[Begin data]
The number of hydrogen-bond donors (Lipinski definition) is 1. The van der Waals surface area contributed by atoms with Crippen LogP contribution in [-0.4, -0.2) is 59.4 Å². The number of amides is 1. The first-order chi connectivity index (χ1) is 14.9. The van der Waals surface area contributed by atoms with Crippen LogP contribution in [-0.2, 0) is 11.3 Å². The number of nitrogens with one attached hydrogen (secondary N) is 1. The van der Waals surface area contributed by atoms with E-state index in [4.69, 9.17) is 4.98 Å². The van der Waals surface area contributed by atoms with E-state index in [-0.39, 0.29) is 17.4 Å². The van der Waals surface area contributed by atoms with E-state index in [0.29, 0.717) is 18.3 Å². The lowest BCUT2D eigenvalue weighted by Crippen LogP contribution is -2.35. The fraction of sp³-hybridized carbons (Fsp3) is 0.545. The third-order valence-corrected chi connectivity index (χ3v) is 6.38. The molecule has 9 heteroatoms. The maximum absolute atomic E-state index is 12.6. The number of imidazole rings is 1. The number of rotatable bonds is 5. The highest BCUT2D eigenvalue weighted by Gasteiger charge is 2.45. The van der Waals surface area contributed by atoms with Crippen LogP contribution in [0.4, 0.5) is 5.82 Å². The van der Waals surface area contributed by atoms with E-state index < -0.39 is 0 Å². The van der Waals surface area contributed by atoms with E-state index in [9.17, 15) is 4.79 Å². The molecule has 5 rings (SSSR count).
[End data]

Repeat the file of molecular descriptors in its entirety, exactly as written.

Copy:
The number of hydrogen-bond donors (Lipinski definition) is 1. The van der Waals surface area contributed by atoms with Crippen LogP contribution in [-0.4, -0.2) is 59.4 Å². The number of amides is 1. The first-order chi connectivity index (χ1) is 14.9. The van der Waals surface area contributed by atoms with Crippen LogP contribution in [-0.2, 0) is 11.3 Å². The number of nitrogens with one attached hydrogen (secondary N) is 1. The van der Waals surface area contributed by atoms with E-state index in [4.69, 9.17) is 4.98 Å². The van der Waals surface area contributed by atoms with E-state index in [-0.39, 0.29) is 17.4 Å². The van der Waals surface area contributed by atoms with E-state index in [0.29, 0.717) is 18.3 Å². The lowest BCUT2D eigenvalue weighted by Crippen LogP contribution is -2.35. The fraction of sp³-hybridized carbons (Fsp3) is 0.545. The third-order valence-corrected chi connectivity index (χ3v) is 6.38. The molecule has 9 heteroatoms. The maximum absolute atomic E-state index is 12.6. The number of imidazole rings is 1. The number of rotatable bonds is 5. The highest BCUT2D eigenvalue weighted by Gasteiger charge is 2.45. The van der Waals surface area contributed by atoms with Crippen LogP contribution in [0.4, 0.5) is 5.82 Å². The van der Waals surface area contributed by atoms with E-state index < -0.39 is 0 Å². The van der Waals surface area contributed by atoms with E-state index in [9.17, 15) is 4.79 Å². The molecule has 5 rings (SSSR count).